Typically, a business facing a turnaround mode is the result of an extended period of poor financial performance – plus there doesn’t appear to be any indication that business models in use or short-term fixes will correct the situation.
Meanwhile, other factors also might push a business toward a turnaround mode.
Sudden disruption in your market from an innovator that crushes the assumptions on which your business operates, or emergent technologies that others quickly embrace, leaving you in the position of a major retooling.
A short list of challenges indicating the need for a turnaround include:
< Revenues not covering costs.
< Inability to pay creditors, contractors or suppliers.
< Successive layoffs.
< Dwindling revenues and loss of market share to innovators/competitors.
< Poor management.
< Not keeping pace with technological advancements.
Entering a turnaround can be daunting, and it’s not surprising that many companies choose liquidation or entertain a bankruptcy reorganization.
If pursuing a turnaround, one of the first places to look for change is management and leadership.
A company must explore how leadership contributed to the hardship.
Is there too much antiquated thinking? Are models that govern the activities of the company no longer valid?
When looking at staff, do you have the right people with the correct competencies and skills that can enable doing things differently than in the past?
Turnarounds usually imply staff reductions are the quickest way to stem costs.
Many companies that have experienced turnarounds had drastic layoffs, leaving them with a core group of people pressed to work harder, differently and without additional compensation or rewards for those efforts.
These people can be left shell-shocked, burnt out and embittered depending on the length of the turnaround effort.
Depending on the labor market, the talent you might need the most may move on to greener pastures rather than enduring the pain of staying with a turnaround.
A turnaround effort requires constant evaluation of the plans and goals you establish.
Depending on the size of the company, each department will develop strategies that can get the company back on track.
Quite often this includes short- and long-term plans that are being worked simultaneously.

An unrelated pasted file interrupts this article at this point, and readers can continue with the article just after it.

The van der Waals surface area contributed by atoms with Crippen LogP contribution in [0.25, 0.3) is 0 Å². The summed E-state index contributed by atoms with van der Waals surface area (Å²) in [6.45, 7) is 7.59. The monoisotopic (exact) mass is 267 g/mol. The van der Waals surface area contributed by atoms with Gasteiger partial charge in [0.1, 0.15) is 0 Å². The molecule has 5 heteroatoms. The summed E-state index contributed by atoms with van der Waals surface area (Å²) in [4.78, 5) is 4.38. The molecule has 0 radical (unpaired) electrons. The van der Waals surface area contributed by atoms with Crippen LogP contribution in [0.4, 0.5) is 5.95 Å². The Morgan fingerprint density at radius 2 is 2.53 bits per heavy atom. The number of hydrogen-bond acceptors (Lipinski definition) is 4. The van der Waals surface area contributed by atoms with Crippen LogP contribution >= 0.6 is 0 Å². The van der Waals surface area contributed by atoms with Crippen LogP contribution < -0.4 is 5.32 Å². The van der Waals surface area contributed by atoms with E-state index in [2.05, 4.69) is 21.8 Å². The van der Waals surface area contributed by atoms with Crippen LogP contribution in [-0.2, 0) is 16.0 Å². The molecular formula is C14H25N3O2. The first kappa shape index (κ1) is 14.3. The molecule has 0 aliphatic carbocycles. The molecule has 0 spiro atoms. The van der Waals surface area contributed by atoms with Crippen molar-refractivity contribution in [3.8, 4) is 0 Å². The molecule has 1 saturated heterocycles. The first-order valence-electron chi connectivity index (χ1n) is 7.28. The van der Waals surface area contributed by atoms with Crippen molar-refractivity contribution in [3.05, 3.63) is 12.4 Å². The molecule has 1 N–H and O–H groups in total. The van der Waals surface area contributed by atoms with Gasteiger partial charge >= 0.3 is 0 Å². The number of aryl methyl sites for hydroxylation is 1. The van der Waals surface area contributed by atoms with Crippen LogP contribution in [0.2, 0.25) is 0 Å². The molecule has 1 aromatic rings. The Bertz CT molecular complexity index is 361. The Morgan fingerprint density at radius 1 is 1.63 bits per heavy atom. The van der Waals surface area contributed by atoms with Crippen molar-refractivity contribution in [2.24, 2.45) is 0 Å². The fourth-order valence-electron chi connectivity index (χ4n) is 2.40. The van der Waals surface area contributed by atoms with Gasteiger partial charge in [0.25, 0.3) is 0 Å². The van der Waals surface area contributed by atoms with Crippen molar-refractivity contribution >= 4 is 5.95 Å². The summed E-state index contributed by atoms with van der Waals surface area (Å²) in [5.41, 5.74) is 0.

Short-term plans are reviewed weekly or even daily to ensure corrective results are successful.
There is one constant during a turnaround for every business in this situation. That constant is change.
A turnaround will require everyone on the bus with you to embrace and have a high tolerance for change.
Plans, tactics and strategies will constantly be evolving, and what made sense today may not make sense tomorrow, when a new course may be set.
Not everyone can accept or work in such an environment, and a company will be better off without them than consistently trying to get them on board.
SIMILAR TO A STARTUP
It’s fairly accurate to conclude that much of this sounds like the entrepreneurial environment.
Financial stress is part of the norm for startups and entrepreneurs. Virtually all startups and entrepreneurial enterprises have business plans, but once they begin operations, there can be constant re-evaluation and change.
Change in direction, assumptions and processes are not uncommon, and it is the same attitude that is required for a turnaround.
Because the thinking is similar between startups, entrepreneurial organizations and turnarounds, it can be beneficial to bring in leadership that thrives in those environments.
Turnarounds are not impossible but they will take extraordinary effort and different thinking.
It can be devastating to have built a business that suddenly finds itself in a different environment.
But tenacity, willingness to change and getting the right people involved can make it happen.
Marianne Chester is founder and CEO of mEnterprise Solutions LLC, a strategic services consultancy based in Stroudsburg. She can be reached at 570-460-9599 or firstname.lastname@example.org.